Clean needle program
The program provides a range of services including the provision of sterile needles and syringes, sharps disposal containers and disposal facilities, information, education, and referral for people who inject drugs.
Similar programs in other states and territories are known as Needle and Syringe Programs.
To find your nearest Clean Needle Program site please download the CNP Site List.
Metropolitan and country Clean Needle Program sites
To find your nearest Clean Needle Program site please download the CNP site LIST.
To find your nearest Clean Needle Program site that has a Hepatitis SA Peer Educator please visit
The Needle and Syringe Program information kit provides answers to some of the most frequently asked questions about the Clean Needle Program.
The kit consists of two booklets:
- Needle and Syringe Program: Your questions answered
- Needle and Syringe Program: A review of the evidence.
For information on:
- Safe disposal of used needles and syringes (Sharps Disposal)
- Safe disposal related legislation.
Clean Needle Program Administration
Benefits of the Clean Needle Program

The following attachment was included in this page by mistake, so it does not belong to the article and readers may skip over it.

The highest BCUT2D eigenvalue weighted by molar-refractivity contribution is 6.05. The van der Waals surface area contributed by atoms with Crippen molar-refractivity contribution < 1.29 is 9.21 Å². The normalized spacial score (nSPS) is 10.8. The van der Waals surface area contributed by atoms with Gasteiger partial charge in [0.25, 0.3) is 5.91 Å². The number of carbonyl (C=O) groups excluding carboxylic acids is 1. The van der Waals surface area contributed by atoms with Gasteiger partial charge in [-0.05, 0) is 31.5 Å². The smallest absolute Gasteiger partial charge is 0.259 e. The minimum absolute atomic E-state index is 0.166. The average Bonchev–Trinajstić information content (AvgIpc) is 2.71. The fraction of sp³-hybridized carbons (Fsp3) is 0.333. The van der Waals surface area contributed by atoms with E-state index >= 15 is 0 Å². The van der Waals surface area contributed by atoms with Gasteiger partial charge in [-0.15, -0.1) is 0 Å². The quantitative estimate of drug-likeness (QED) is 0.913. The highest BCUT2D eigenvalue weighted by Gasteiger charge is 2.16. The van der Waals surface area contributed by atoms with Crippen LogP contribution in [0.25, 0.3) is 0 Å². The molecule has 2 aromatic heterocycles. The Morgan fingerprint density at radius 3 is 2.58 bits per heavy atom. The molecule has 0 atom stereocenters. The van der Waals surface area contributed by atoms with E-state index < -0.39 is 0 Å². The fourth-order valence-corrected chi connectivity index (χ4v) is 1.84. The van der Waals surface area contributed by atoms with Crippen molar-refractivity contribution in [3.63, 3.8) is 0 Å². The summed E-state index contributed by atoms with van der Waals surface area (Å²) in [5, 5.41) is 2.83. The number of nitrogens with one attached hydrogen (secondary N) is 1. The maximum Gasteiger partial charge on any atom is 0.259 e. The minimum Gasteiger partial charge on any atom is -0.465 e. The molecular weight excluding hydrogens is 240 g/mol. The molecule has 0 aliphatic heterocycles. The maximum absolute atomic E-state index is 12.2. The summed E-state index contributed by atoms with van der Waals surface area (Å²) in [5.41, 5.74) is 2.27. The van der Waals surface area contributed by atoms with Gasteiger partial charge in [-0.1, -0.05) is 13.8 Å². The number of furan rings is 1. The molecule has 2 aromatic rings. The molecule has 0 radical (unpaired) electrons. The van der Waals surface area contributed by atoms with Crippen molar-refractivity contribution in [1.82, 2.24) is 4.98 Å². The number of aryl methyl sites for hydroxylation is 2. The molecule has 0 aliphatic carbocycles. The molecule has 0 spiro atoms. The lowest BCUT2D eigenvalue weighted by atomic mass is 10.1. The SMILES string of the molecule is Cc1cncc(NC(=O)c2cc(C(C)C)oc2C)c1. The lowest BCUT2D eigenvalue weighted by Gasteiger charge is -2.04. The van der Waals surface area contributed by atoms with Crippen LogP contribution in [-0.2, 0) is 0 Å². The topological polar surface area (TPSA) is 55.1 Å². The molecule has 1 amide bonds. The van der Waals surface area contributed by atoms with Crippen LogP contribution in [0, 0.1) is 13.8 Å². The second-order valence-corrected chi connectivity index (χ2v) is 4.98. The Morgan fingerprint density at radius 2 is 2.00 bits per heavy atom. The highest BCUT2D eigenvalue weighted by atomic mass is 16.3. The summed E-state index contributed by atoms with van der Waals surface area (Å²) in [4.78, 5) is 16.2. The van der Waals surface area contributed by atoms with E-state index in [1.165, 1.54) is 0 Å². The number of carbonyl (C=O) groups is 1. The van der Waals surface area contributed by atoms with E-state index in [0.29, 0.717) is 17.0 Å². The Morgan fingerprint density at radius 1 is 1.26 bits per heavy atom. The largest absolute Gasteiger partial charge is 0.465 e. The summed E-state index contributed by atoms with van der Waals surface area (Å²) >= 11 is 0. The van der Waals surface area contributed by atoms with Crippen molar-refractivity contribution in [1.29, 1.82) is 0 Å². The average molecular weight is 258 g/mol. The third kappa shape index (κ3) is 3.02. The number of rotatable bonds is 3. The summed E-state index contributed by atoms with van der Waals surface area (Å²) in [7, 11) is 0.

The Clean Needle Program reduces blood borne virus transmission and increases other health and social outcomes effectively, safely and cost efficiently. This is achieved by the provision of a range of services to people who inject drugs including:
the distribution of sterile needles and syringes and disposal equipment
the provision of information and education about safer injecting practices and safe disposal practices
referral to a variety of services such as drug treatment, health, legal, and social services.
Evidence shows participation in the Clean Needle Program results in:
- more clients accessing primary health care services
- higher rates of enrolment in drug treatment programs
- higher treatment retention rates.
The Clean Needle Program is also associated with:
- reduced rates of injecting
- increased cessation of injecting
- overall improvement in quality of life.
Return on investment
Australian Governments invested $243 million dollars in needle and syringe programs between 2000 and 2009. Australia wide, needle and syringe programs are estimated to have saved $1.28 billion dollars in downstream health care costs during this 10-year period. It is estimated that needle and syringe programs have directly averted 32,050 new HIV infections and 96,667 new hepatitis C infections.